The current municipal offices at 225 East Beaver Creek Road are expected to exceed capacity by 2023. The Civic Precinct Project will move local government to the centre of Richmond Hill and provide the capacity for future growth to serve residents. It is also expected to be a catalyst for downtown revitalization, since it provides a destination and a workplace that will draw hundreds of people to the downtown every day.

Through numerous public consultations, including the visioning process conducted in 2012, the residents of Richmond Hill made it clear that a central gathering space is needed for the community. The project includes a public square, amphitheatre, pedestrian plazas, skating rink/reflecting pool, underground parking and a children’s garden.

The nine-year project will begin with Richmond Hill hiring the expertise required to manage all aspects of the project, followed by a functional planning exercise to determine the requirements and uses for the space and the new municipal building, site and building design. The construction phase of the Civic Precinct project is expected to take three years and is projected to be completed in 2026.

The financial plan states an estimated project cost of $233 million inclusive of inflation over the nine-year timeframe. Richmond Hill has funding in place for approximately 80 per cent of the cost through development charges, federal gas tax grants and other reserve funds. The approved financial plan calls for the remaining $45 million to be funded through debt financing. This loan will be paid back over 25 years. 

Nowruz Celebrations at Richmond Green

A “hot” time was delivered in Richmond Hill on Monday March 20th, with Nowruz celebrations featuring a Fire Festival at Richmond Green. 

Many of us in attendance jumped over the fire to welcome the coming of a New Year and “symbolically leave any misfortunes of the passing year and embrace the new year with freshness and health.”

Richmond Hill Honours the 2017 Sports Champion Award Winners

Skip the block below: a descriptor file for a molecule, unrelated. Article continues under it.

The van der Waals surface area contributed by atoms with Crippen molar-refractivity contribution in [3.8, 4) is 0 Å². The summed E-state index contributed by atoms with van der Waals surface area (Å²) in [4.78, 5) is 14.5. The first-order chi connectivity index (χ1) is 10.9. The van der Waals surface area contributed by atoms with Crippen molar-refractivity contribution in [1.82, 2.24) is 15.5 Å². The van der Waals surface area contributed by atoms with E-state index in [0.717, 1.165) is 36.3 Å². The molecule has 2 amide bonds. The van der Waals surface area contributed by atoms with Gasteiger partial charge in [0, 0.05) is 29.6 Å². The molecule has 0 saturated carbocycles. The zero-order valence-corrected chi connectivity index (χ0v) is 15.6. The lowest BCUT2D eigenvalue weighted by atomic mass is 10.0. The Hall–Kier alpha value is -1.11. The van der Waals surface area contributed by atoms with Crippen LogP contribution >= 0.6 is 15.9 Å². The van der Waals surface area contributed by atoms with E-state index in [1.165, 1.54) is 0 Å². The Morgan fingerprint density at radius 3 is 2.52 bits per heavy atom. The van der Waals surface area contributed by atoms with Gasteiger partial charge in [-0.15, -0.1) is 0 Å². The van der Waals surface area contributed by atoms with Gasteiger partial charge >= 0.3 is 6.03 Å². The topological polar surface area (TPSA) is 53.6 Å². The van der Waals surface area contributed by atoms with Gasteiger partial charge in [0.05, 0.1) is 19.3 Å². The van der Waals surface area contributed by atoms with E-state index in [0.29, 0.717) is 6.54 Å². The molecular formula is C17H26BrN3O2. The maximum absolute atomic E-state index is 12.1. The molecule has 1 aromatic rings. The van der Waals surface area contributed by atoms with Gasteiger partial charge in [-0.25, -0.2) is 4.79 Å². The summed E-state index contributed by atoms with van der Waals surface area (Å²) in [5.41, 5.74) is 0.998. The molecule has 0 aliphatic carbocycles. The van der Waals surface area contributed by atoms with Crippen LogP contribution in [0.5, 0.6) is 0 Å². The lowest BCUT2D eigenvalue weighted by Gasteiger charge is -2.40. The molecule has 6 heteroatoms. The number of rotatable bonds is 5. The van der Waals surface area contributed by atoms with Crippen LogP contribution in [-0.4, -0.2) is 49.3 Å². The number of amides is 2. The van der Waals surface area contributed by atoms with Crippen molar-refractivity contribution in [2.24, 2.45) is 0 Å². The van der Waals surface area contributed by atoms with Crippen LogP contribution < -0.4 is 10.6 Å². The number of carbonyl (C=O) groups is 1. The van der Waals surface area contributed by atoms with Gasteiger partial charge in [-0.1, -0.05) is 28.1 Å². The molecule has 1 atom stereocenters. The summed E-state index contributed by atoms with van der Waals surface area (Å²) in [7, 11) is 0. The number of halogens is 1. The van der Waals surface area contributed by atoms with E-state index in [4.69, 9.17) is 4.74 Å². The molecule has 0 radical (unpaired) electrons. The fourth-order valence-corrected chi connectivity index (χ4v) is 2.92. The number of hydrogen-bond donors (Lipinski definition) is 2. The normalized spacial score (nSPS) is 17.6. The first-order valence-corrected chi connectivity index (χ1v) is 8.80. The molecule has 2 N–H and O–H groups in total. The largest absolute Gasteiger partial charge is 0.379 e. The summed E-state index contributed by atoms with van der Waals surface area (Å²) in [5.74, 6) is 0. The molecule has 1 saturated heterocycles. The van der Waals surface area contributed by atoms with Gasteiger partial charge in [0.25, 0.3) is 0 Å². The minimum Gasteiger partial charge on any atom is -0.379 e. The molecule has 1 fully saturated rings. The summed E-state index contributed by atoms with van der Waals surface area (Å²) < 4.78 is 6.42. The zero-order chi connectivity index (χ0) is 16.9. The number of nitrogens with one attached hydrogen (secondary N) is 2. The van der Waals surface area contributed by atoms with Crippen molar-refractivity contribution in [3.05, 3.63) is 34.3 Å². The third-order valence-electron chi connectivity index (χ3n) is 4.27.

On Thursday, March 23rd, Richmond Hill Council, staff and members of the community came together to celebrate the special achievements of seven individual athletes and one team, all of whom made contributions in support of sports excellence at the 2017 Richmond Hill Sports Awards ceremony.

This year, Richmond Hill presented awards to one relay swim team and seven individual athletes in the sports of sprint kayaking, golf, cross country skiing, swimming, badminton and figure skating. All of the recipients were being recognized for their hard work and commitment.  

The guest speaker for the evening, Josh Binstock, is a long-time Richmond Hill resident who represented Canada at the Rio Olympics for beach volleyball. Josh spoke about his experiences growing up in Richmond Hill and as a national and Olympic athlete. He also talked about the importance of youth participating in physical activity and all the hard work and dedication required for a competitive athlete.  

I was really pleased to see so many parents and grandparents of the honoured athletes in attendance.  They were clearly great supporters, the biggest fans, and very proud parents of these young athletes.

I was particularly honoured to present an award to the St. Theresa of Lisieux Lions – Relay Swim Team. In March 2016 the St. Theresa Lions Swim Team consisting of Andre Sanchez, Eun Soo Ha, Nicholas Bulban, and Jax Chan competed in the Ontario Federation of School Athletic Association Championships in the 200-metre relay race. In doing so they took home gold while breaking and setting an OFSAA record of a time of 1:49.88, with the previous record being 1:51.37 set back in 2014.